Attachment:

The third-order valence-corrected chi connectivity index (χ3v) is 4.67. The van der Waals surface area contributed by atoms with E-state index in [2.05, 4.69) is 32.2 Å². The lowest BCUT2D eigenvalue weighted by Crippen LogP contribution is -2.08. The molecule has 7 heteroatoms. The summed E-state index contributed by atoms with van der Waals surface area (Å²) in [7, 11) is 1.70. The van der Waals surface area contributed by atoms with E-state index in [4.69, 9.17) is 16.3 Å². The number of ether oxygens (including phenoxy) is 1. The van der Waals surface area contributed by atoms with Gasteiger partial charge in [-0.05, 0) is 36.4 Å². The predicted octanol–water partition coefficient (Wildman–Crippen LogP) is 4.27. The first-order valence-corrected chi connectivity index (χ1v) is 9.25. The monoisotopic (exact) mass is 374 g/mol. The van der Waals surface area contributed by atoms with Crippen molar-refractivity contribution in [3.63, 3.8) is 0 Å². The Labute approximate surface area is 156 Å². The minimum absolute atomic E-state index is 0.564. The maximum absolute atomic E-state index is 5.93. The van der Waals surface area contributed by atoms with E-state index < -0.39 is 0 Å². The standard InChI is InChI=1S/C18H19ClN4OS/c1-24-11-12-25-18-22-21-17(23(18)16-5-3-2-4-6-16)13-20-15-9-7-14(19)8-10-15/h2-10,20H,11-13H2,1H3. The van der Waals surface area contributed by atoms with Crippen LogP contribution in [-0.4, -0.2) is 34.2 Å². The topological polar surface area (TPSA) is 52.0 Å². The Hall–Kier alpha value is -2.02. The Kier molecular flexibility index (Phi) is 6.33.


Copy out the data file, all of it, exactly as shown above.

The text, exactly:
The third-order valence-corrected chi connectivity index (χ3v) is 4.67. The van der Waals surface area contributed by atoms with E-state index in [2.05, 4.69) is 32.2 Å². The lowest BCUT2D eigenvalue weighted by Crippen LogP contribution is -2.08. The molecule has 7 heteroatoms. The summed E-state index contributed by atoms with van der Waals surface area (Å²) in [7, 11) is 1.70. The van der Waals surface area contributed by atoms with E-state index in [4.69, 9.17) is 16.3 Å². The number of ether oxygens (including phenoxy) is 1. The van der Waals surface area contributed by atoms with Gasteiger partial charge in [-0.05, 0) is 36.4 Å². The predicted octanol–water partition coefficient (Wildman–Crippen LogP) is 4.27. The first-order valence-corrected chi connectivity index (χ1v) is 9.25. The monoisotopic (exact) mass is 374 g/mol. The van der Waals surface area contributed by atoms with Crippen molar-refractivity contribution in [3.63, 3.8) is 0 Å². The Labute approximate surface area is 156 Å². The minimum absolute atomic E-state index is 0.564. The maximum absolute atomic E-state index is 5.93. The van der Waals surface area contributed by atoms with E-state index < -0.39 is 0 Å². The standard InChI is InChI=1S/C18H19ClN4OS/c1-24-11-12-25-18-22-21-17(23(18)16-5-3-2-4-6-16)13-20-15-9-7-14(19)8-10-15/h2-10,20H,11-13H2,1H3. The van der Waals surface area contributed by atoms with Crippen LogP contribution in [-0.4, -0.2) is 34.2 Å². The topological polar surface area (TPSA) is 52.0 Å². The Hall–Kier alpha value is -2.02. The Kier molecular flexibility index (Phi) is 6.33.